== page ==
It just didn’t add up to Anoka County Commissioner Julie Braastad.
The state will give Anoka County $135,000 to combat Eurasian milfoil and other aquatic invasive species mucking up area lakes, but just $10,000 of that was initially budgeted for a grant program that could be used for actual treatment costs.
The rest was to be spent on education efforts, including signs and seasonal workers talking with boaters at area launches.
“An ounce of prevention” is a laudable goal, but many of Anoka County’s lakes are already infected and need costly treatments each year, reasoned Braastad.
Braastad convinced her colleagues on the County Board to increase the amount used for treatments to $24,000. That’s enough for each of eight major lakes in the county to receive $3,000. The money will be administered through a county grant program and treatments will need to be near either a public boat launch, swimming area or fishing pier.
“Prevention, education and treatment — we have to do it all,” Braastad said. “We will give it to the lake associations and they can use it how they want.”
Braastad said she’s not dismissing the value of education. She’s simply striking a better balance.
“I do believe in the education part of it. If we don’t learn what we are doing wrong, it will never improve and we’ll infect more lakes,” Braastad said. “And there are some of our lakes that don’t have all the aquatic invasive species.”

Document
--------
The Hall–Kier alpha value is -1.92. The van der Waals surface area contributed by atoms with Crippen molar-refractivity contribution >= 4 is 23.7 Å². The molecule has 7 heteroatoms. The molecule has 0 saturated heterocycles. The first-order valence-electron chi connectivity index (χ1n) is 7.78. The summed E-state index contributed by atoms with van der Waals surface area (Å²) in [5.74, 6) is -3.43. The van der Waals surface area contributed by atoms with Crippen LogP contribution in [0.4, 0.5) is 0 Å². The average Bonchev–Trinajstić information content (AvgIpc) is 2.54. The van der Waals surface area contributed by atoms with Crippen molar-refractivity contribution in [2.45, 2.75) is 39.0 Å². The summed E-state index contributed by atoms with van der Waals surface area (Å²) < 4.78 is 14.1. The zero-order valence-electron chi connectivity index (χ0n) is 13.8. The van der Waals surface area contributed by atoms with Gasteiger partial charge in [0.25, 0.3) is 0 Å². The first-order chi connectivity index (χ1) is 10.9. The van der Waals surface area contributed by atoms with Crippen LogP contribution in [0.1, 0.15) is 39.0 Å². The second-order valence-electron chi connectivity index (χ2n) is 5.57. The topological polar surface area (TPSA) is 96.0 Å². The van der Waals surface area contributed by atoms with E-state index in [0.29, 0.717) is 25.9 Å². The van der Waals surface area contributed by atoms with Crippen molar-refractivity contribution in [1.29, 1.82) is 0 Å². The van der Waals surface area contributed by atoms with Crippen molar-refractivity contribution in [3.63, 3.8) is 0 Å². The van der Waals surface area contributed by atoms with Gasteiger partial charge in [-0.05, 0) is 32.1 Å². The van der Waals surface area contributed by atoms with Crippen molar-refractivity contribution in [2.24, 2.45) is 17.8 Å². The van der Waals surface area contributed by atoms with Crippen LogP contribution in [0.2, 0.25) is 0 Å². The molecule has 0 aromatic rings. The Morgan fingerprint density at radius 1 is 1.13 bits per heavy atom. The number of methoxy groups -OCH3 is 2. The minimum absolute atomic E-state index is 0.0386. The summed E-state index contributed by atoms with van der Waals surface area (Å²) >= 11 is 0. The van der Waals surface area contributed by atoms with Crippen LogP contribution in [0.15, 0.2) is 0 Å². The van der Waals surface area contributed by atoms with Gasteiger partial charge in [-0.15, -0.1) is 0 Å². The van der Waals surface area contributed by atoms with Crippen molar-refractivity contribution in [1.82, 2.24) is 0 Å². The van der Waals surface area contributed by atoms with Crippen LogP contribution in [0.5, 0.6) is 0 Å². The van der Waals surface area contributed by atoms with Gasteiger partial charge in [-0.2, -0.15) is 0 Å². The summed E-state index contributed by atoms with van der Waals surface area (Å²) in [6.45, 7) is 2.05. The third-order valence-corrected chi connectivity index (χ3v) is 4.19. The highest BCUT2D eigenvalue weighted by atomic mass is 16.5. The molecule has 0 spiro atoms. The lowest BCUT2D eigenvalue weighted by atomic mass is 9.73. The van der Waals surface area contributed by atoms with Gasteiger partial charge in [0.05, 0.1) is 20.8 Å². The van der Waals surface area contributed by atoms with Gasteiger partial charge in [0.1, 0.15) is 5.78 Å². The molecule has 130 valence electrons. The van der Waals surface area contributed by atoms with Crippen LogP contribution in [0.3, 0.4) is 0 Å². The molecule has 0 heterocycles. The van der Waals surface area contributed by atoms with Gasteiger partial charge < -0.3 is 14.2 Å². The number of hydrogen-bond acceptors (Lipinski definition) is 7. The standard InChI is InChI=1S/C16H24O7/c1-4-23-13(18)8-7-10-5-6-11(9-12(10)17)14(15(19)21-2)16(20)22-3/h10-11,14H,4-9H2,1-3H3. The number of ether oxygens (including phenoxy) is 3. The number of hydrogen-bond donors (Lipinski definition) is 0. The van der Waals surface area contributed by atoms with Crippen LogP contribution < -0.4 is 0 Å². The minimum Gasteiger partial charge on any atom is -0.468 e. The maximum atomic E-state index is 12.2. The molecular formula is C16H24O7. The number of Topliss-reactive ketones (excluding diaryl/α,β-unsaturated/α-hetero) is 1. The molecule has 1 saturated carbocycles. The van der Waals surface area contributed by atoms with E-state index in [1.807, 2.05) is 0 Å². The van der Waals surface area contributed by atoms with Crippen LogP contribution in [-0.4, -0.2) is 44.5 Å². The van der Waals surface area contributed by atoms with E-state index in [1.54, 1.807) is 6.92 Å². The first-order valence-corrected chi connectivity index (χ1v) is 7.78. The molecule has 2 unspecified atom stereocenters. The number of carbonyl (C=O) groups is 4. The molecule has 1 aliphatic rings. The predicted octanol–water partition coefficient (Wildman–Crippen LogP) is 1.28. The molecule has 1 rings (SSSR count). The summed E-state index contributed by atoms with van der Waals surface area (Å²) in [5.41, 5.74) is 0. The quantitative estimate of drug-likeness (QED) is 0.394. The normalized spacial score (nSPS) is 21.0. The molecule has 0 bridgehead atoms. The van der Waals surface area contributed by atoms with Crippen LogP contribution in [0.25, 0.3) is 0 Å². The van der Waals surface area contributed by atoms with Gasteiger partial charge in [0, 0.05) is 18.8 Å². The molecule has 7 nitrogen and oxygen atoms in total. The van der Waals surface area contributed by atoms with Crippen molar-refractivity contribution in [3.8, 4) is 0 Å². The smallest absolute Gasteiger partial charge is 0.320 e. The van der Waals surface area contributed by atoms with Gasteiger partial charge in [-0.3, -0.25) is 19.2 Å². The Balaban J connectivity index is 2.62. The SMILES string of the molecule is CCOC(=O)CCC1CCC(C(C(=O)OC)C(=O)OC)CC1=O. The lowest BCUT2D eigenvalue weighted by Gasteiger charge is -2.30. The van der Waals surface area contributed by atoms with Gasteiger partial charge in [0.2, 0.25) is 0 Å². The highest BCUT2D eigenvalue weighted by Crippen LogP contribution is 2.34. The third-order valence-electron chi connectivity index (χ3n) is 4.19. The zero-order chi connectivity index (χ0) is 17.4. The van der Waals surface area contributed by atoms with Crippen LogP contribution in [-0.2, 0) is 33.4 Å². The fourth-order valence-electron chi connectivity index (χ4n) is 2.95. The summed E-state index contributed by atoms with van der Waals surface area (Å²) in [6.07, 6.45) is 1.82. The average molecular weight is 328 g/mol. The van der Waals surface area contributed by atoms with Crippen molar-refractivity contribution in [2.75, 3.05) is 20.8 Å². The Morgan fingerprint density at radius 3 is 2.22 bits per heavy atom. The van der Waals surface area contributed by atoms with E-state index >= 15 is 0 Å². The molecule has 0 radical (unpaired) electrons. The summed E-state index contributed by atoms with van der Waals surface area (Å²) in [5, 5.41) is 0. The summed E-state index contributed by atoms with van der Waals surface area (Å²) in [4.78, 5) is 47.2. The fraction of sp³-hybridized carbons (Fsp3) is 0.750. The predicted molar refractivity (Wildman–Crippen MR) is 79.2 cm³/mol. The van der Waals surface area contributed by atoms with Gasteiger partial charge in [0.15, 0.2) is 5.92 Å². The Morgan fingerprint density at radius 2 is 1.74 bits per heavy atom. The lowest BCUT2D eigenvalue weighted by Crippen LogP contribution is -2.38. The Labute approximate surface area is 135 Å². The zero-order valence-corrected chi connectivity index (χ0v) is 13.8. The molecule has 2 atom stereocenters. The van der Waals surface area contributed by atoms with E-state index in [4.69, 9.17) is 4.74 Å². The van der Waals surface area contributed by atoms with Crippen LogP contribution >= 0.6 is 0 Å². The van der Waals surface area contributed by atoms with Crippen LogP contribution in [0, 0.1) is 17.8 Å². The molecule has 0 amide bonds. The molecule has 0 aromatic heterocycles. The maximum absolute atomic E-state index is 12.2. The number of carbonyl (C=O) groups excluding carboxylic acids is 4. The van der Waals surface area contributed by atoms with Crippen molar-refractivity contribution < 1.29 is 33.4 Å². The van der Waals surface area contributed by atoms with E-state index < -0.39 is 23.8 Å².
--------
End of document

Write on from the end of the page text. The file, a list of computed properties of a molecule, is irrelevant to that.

A debate over who should pay for treatments at Ham Lake put the issue on Braastad’s radar.
The nonprofit Ham Lake Lake Association has struggled to find funding to continue annual treatments since milfoil was found in the lake in 2013. The nonprofit has raised more than $30,000 in private funds to pay for treatment.
The Ham Lake City Council has so far declined to contribute, even though the city owns a park that occupies about 40 percent of the shoreline. City leaders argue the Minnesota Department of Natural Resources and the small number of shoreline owners who reap most of the benefit of the lake should pay.
Across the Twin Cities, other lakeshore owners’ associations rely on a combination of donations, city dollars and DNR grants pay for treatments
But many lake associations could be looking for additional funding in 2016.
Citing budgetary reasons, the DNR has slashed the amount of money it awards in grants to fight aquatic invasives from $675,000 to $200,000. Those DNR dollars account for about one-third of the money spent to manage invasive aquatic species — thick mats of vegetation that crowd out native plants and ruin swimming and boating.